Sometimes, you just want to be your own boss. We all have that dream: hire your own employees, tell them what to do, have them build a mansion to lure victims into using a series of letter writing campaigns for the express purpose of dismembering them for sustenance… No? Just me?
MachiaVillain is a horror mansion management game from Wild Factor that places you in the shoes of a minion who’s fed up with their lot in life. They hate working for the boss, getting paid poorly and working in bad conditions. They apply to be their own boss and soon get approved for their own land on which to build their own spooky mansion. This is where you take over.
MachiaVillain begins with your hiring of three minions. You can choose from a host of different creatures, such as zombies, skeletons, psychos, etc. Each has their own strengths and weaknesses, like faster movement or a smaller appetite. Each individual creature also comes with their own set of skills. Some might be be better at writing letters than they are at building, whereas others might be better at chopping trees than they are at cooking. More creature types become available as you advance further into the game.
Your first task is to build a home office and put a writing desk in it, upon which you will write the letters that bring the victims in. The more letters you write in each ‘Ad Campaign’, the better victims you get. To get things going, you assign your minions jobs, such as building, cutting trees, chipping stone, cleaning, cooking, writing, etc. They’ll perform these jobs until they’re done or until you tell them to stop. This can be a little annoying if you’re waiting for victims, as you’ll have to keep hiding your minions until everything is in place.
Building a Dream
After you have your home office and have learned how to take care of victims, the game opens up a good deal and lets you learn as you play. As you handle your victims, your suspicion meter will rise. Give it time and it will go down, but let it get too high and the town will come investigating; at this point, it’s time to defend what you’ve built.
You essentially build your mansion by laying out walls, doors, and flooring, then your minions get to work building it. One of the gripes I have with MachiaVillain is how cumbersome it can be to construct your mansion. It’s a bit awkward to drag out the walls AND the floors. Your minions will also build things in the order you lay them out. This can lead to some frustration when you want to make a small change in the middle of the building process, but it’s easy enough to change it and lay out the structure again.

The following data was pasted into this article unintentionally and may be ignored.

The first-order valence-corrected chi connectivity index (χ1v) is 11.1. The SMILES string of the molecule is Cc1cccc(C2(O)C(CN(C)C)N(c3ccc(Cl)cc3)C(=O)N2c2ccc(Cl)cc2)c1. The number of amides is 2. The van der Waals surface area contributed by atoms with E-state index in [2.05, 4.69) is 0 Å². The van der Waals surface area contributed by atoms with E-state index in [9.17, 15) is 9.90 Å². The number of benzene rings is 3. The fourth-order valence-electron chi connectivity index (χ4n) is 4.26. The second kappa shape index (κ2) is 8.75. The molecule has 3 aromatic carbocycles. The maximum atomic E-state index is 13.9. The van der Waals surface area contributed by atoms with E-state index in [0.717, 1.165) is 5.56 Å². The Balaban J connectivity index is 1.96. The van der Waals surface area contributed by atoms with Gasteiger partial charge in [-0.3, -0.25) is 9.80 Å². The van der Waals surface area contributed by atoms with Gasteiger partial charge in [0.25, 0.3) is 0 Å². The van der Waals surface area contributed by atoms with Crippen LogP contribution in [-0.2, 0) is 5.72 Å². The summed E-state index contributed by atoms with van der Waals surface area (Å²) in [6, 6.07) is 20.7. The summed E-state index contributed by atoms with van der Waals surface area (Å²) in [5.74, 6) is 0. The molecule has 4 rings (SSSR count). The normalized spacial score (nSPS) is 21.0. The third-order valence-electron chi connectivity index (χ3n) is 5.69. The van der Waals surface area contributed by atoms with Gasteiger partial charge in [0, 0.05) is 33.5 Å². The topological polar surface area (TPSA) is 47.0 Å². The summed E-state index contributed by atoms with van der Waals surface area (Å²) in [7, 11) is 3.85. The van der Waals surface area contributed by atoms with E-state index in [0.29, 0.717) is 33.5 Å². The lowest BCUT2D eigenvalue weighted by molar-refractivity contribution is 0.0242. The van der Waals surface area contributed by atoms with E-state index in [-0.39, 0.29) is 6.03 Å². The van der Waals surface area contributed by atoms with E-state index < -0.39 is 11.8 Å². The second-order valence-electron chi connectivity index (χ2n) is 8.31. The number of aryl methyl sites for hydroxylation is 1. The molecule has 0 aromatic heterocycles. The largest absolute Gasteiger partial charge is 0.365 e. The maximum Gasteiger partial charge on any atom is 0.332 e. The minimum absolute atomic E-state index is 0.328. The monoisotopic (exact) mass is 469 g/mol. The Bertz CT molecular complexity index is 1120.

Another slight shortcoming is how the only way to get victims to the house was through writing letters. This process can be expedited a bit if you have your storage area near the home office, however. But it would have been a nice touch if victims would randomly walk by the house, or have alternative ways to lure them in.
MachiaVillain is quite a lot of fun and looks great. The art pops out at you, with imperfect shapes and a colorful palette. Cartoony vibes run through everything (like a bike with square tires), which strikes a nice dichotomy between the two extremes presented of macabre and whimsical.
The writing has a lot of humour in it, especially in the opening scenes in the waiting room. It \has a tinge of sarcasm and anyone who is a fan of Archer, Aqua Teen Hunger Force, or Rick and Morty will find familiarity in the writing of MachiaVillain.
There’s a lot to like and very little to dislike. It’s sure to find an audience across fans of many different genres. Whether you like base building, close combat battles, or are a master tactician, MachiaVillain will be a welcome addition to your library.